There are many different sizes, fabrications, types, and styles of shackles. When you have so many different options, it can be hard to choose the right one for your project. Knowing the differences between the common kinds of shackles will help you make the best choice.

Anchor Shackles

Some people use the terms anchor and bow shackles interchangeably because both refer to shackles with rounded, larger appearances. However, bow shackles often have more defined bow areas than anchor shackles.

The rounded appearance of anchor and bow shackles lets them handle loads going in different directions. With the larger loop, these shackles are not quite as strong, but they can handle larger straps.

Chain Shackles

Some people call this type of shackle a D-shackle because of its shape. Chain shackles are narrower than anchors or bow shackles, and they have pin closures. These shackles have a smaller loop, which means that they can take high loads in line. Racking and side loads might bend or twist this type of shackle. You can usually find chain shackles in stainless steel and galvanized metal. There are usually different options for the pins.

Galvanized Vs. Stainless Steel Shackles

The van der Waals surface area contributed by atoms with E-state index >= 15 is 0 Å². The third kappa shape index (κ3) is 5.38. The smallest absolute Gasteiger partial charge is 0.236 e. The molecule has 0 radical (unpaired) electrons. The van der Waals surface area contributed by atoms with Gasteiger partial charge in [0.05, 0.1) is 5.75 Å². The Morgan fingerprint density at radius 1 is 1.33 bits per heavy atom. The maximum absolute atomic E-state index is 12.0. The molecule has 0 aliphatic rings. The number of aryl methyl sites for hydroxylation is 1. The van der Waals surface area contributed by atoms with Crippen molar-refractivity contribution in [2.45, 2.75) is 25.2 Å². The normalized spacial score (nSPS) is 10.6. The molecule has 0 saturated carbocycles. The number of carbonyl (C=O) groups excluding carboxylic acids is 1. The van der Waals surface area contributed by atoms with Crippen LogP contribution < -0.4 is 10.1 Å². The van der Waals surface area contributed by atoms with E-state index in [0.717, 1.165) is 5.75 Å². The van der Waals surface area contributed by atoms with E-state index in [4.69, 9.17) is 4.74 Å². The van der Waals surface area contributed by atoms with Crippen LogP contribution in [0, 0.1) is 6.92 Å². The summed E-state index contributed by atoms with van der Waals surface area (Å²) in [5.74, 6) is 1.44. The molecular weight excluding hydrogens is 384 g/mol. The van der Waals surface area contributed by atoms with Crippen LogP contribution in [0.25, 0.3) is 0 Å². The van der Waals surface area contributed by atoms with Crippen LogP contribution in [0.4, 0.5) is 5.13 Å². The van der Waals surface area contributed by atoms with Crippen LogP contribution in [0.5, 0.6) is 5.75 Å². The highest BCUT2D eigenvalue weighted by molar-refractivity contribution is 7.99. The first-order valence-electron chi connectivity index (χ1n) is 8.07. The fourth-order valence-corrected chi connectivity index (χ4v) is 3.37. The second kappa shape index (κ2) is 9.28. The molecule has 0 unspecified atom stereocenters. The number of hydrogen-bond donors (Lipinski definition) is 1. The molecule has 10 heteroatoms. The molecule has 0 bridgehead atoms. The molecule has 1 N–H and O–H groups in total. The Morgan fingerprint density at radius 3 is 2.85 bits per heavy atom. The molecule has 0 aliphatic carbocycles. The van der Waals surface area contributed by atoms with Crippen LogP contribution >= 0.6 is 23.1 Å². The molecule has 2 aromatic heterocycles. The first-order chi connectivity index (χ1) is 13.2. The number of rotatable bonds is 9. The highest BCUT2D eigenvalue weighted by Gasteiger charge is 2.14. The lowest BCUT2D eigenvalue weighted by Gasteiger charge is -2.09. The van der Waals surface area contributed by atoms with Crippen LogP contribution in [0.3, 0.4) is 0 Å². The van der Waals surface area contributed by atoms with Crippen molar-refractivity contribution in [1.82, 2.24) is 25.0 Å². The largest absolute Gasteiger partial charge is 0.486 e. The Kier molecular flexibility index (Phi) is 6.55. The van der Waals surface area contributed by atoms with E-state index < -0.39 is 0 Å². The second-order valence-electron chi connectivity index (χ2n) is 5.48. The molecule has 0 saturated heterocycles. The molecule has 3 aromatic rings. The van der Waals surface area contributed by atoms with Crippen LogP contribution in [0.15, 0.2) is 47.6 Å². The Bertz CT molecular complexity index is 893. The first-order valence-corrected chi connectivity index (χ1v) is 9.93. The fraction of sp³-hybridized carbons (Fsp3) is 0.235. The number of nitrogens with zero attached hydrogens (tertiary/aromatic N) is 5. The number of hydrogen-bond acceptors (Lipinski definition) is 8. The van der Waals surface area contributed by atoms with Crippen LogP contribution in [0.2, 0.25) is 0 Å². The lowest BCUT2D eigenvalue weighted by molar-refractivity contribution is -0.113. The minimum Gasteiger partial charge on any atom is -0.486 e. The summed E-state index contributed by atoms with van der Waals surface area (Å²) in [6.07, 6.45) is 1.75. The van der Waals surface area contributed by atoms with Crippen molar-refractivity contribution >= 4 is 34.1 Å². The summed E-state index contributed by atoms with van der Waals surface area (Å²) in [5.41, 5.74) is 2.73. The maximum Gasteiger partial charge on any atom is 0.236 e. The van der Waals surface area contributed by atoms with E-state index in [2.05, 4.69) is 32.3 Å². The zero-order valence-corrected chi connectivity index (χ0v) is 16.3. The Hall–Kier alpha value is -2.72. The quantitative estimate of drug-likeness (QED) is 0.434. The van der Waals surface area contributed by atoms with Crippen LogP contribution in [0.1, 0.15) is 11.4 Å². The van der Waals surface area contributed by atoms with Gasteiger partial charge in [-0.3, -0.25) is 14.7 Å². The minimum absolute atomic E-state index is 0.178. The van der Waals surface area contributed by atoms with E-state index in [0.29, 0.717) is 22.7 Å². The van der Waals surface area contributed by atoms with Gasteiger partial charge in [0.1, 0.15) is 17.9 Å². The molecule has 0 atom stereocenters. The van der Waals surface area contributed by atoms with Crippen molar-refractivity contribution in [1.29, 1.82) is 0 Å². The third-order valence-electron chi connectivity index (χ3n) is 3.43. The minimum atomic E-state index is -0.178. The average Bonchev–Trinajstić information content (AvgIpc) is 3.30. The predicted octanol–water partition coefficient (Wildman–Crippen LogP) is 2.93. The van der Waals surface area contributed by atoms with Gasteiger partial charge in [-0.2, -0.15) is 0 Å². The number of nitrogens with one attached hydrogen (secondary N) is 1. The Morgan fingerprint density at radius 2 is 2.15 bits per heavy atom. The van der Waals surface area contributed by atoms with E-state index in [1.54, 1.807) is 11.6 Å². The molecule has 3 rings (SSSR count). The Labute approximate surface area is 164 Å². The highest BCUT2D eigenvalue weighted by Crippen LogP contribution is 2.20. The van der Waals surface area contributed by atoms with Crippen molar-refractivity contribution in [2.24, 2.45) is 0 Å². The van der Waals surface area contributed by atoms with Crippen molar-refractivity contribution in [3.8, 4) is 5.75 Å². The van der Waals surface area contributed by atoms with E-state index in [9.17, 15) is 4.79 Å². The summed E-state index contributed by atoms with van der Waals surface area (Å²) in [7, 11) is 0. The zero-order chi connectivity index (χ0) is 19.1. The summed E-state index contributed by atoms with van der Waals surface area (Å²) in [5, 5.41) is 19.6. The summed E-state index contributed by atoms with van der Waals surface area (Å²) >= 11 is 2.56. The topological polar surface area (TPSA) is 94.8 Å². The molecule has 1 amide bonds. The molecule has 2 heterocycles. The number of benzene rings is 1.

Both of these types of metal provide excellent protection against corrosion and rust, so either type is a good option. Galvanized steel is perfect for industrial areas, as you won’t have to worry about the moisture in the air. There is a coating of zinc oxide to protect the underlying steel from oxidation. It is often less expensive than stainless steel.

On the other hand, stainless steel can resist corrosion well, making it highly suitable for marine applications. For example, type 316 stainless steel is marine-grade. It has molybdenum, so it can resist the ocean spray and mist well. It is perfect for high chloride environments and extreme conditions. With the stainless steel equipment, you can use it for yacht rigging and sailing applications.

Swivel Eye Snap Shackles

Snap shackles have a spring-activated mechanism, so you can use them quickly with only one hand. These are perfect when you need to complete the job fast or if you need to connect and disconnect often. Because the working load limit is usually lower than with pin or bolt type shackles, you might not want to use snap shackles for heavy-duty applications.

Choosing the Right Rigging Shackles

The right rigging supply company will help you pick out the best rigging shackles. Murphy Industrial Products, Inc. is always happy to help with this decision. To learn more about our rigging supplies and how these can help you, contact us today to speak with one of our product experts.